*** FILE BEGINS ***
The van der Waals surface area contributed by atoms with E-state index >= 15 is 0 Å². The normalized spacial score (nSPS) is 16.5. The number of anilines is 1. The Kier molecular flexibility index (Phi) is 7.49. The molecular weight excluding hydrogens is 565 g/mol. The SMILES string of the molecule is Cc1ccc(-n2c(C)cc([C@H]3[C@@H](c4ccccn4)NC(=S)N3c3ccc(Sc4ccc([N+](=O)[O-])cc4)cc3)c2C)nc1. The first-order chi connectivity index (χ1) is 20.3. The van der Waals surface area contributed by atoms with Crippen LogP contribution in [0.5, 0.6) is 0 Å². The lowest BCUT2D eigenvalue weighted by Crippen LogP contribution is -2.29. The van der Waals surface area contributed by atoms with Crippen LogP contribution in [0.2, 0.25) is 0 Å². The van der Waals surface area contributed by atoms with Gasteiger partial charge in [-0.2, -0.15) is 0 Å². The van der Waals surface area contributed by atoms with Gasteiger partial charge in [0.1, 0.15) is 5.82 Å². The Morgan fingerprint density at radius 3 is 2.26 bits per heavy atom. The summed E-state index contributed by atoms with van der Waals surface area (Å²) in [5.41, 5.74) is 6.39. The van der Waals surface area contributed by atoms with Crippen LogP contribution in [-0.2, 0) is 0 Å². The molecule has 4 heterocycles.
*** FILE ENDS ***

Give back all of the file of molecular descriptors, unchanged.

The van der Waals surface area contributed by atoms with E-state index >= 15 is 0 Å². The normalized spacial score (nSPS) is 16.5. The number of anilines is 1. The Kier molecular flexibility index (Phi) is 7.49. The molecular weight excluding hydrogens is 565 g/mol. The SMILES string of the molecule is Cc1ccc(-n2c(C)cc([C@H]3[C@@H](c4ccccn4)NC(=S)N3c3ccc(Sc4ccc([N+](=O)[O-])cc4)cc3)c2C)nc1. The first-order chi connectivity index (χ1) is 20.3. The van der Waals surface area contributed by atoms with Crippen LogP contribution in [0.5, 0.6) is 0 Å². The lowest BCUT2D eigenvalue weighted by Crippen LogP contribution is -2.29. The van der Waals surface area contributed by atoms with Crippen LogP contribution in [0.2, 0.25) is 0 Å². The van der Waals surface area contributed by atoms with Gasteiger partial charge in [-0.2, -0.15) is 0 Å². The van der Waals surface area contributed by atoms with Gasteiger partial charge in [0.1, 0.15) is 5.82 Å². The Morgan fingerprint density at radius 3 is 2.26 bits per heavy atom. The summed E-state index contributed by atoms with van der Waals surface area (Å²) in [5.41, 5.74) is 6.39. The van der Waals surface area contributed by atoms with Crippen LogP contribution in [-0.2, 0) is 0 Å². The molecule has 4 heterocycles.